“I will bless the Lord at all times. His praise shall continually be in my mouth.” Psalm 34:1
Remember God’s blessings in your life. Be grateful. It keeps you humble and joyful.
“I will remember the deeds of the Lord; yes, I will remember your wonders of old.” Psalm 77:11 ESV
I have uploaded 20,000 photos that rotate in a digital frame. My family walks by them every day and are reminded of the people and experiences that have brought us joy.
Recognize that you will suffer physical limitations, but they don’t have to define you. Instead, use your own losses to empathize and comfort others.
“Blessed be the God and Father of our Lord Jesus Christ, the Father of mercies and God of all comfort, who comforts us in all our affliction, so that we may be able to comfort those who are in any affliction, with the comfort with which we ourselves are comforted by God.” 2 Corinthians 1:3-4 ESV
I never knew how to comfort grieving parents until I lost my first baby. Loss deepens our compassion.
Increase your prayer life.
“Rejoice always, pray without ceasing, give thanks in all circumstances; for this is the will of God in Christ Jesus for you.” 1 Thessalonians 5:16-18. NIV
Social media connects us in new and deeper ways. Pray for those who express their needs to you. Pray globally. Be available to pray with others.
Volunteer your time for ministry.
“Serve the Lord with gladness! Come into his presence with singing!” Psalm 100:2 KJV
Be creative. Ask God to make Divine appointments for you. Get involved in your church as often as you can. My friend Andy lived a profligate life. He walked into our Navigator group at church and became on fire for Jesus! He went to seminary at 80, worked tirelessly for the Gideons passing out Bibles, and assisted his wife Martha with Operation Christmas Child.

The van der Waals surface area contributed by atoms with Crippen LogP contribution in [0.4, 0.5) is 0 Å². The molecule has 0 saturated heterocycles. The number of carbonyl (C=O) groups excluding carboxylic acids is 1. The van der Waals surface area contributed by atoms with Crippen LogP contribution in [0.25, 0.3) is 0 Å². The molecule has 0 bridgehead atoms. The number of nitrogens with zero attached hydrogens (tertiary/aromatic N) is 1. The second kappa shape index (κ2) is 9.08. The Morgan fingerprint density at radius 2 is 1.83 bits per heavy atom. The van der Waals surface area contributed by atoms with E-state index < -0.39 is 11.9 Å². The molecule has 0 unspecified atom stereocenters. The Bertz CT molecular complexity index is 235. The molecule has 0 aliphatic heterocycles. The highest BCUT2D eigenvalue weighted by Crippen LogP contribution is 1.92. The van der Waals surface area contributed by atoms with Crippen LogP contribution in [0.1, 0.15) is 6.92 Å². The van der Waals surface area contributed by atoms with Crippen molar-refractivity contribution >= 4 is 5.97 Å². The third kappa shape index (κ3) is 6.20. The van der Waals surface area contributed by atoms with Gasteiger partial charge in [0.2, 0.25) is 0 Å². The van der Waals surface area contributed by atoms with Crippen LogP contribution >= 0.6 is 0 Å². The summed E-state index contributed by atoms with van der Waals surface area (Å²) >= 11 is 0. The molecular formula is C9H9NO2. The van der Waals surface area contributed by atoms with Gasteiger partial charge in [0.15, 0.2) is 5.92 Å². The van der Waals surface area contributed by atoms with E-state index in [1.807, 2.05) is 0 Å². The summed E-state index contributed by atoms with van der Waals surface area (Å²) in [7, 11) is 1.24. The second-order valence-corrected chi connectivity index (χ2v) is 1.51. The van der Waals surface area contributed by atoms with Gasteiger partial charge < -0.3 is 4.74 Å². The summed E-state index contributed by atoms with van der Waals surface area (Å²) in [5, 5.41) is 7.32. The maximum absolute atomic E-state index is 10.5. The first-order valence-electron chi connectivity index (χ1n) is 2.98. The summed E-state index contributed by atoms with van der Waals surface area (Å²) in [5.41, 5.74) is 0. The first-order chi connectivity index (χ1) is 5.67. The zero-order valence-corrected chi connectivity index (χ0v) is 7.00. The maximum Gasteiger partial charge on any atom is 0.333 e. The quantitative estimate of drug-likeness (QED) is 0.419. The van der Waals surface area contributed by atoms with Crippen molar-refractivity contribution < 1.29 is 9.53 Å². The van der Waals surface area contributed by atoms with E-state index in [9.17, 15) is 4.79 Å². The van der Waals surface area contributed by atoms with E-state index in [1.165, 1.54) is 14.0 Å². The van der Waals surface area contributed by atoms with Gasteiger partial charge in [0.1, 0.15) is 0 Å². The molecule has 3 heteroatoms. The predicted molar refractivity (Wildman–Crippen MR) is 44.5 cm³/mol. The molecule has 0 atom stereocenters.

Deepen relationships with your family and friends.
“Two are better than one, because they have a good reward for their toil. For if they fall, one will lift up his fellow. But woe to him who is alone when he falls and has not another to lift him up! Again, if two lie together, they keep warm, but how can one keep warm alone? And though a man might prevail against one who is alone, two will withstand him—a threefold cord is not quickly broken.” Ecclesiastes 4:9-12 KJV
Don’t waste those moments. You don’t get them back.
You can still be young on the inside.
You can still enjoy life.
You can choose to grow in your faith.
Look forward. Jesus sustains you.
Look toward heaven. Jesus awaits you.
Well, I hope this encourages you to keep going… God is not done with you yet!
Photo Credit: ©GettyImages/fizkes
Dr. Roger Barrier retired as senior teaching pastor from Casas Church in Tucson, Arizona. In addition to being an author and sought-after conference speaker, Roger has mentored or taught thousands of pastors, missionaries, and Christian leaders worldwide. Casas Church, where Roger served throughout his 35-year career, is a megachurch known for a well-integrated, multi-generational ministry. The value of including new generations is deeply ingrained throughout Casas to help the church move strongly right through the twenty-first century and beyond. Dr. Barrier holds degrees from Baylor University, Southwestern Baptist Theological Seminary, and Golden Gate Seminary in Greek, religion, theology, and pastoral care. His popular book, Listening to the Voice of God, published by Bethany House, is in its second printing and is available in Thai and Portuguese. His latest work is, Got Guts? Get Godly! Pray the Prayer God Guarantees to Answer, from Xulon Press. Roger can be found blogging at Preach It, Teach It, the pastoral teaching site founded with his wife, Dr. Julie Barrier.
Editor's Note: This Ask Roger article features insights from Roger's daughter, Brie Barrier Wetherbee, a sought-after Bible teacher and conference speaker, author, analyst, and Christian theologian.
Pastor Roger Barrier's "Ask Roger" column regularly appears at Preach It, Teach It. Every week at Crosswalk, Dr. Barrier puts nearly 40 years of experience in the pastorate to work answering questions of doctrine or practice for laypeople or giving advice on church leadership issues. Email him your questions at firstname.lastname@example.org.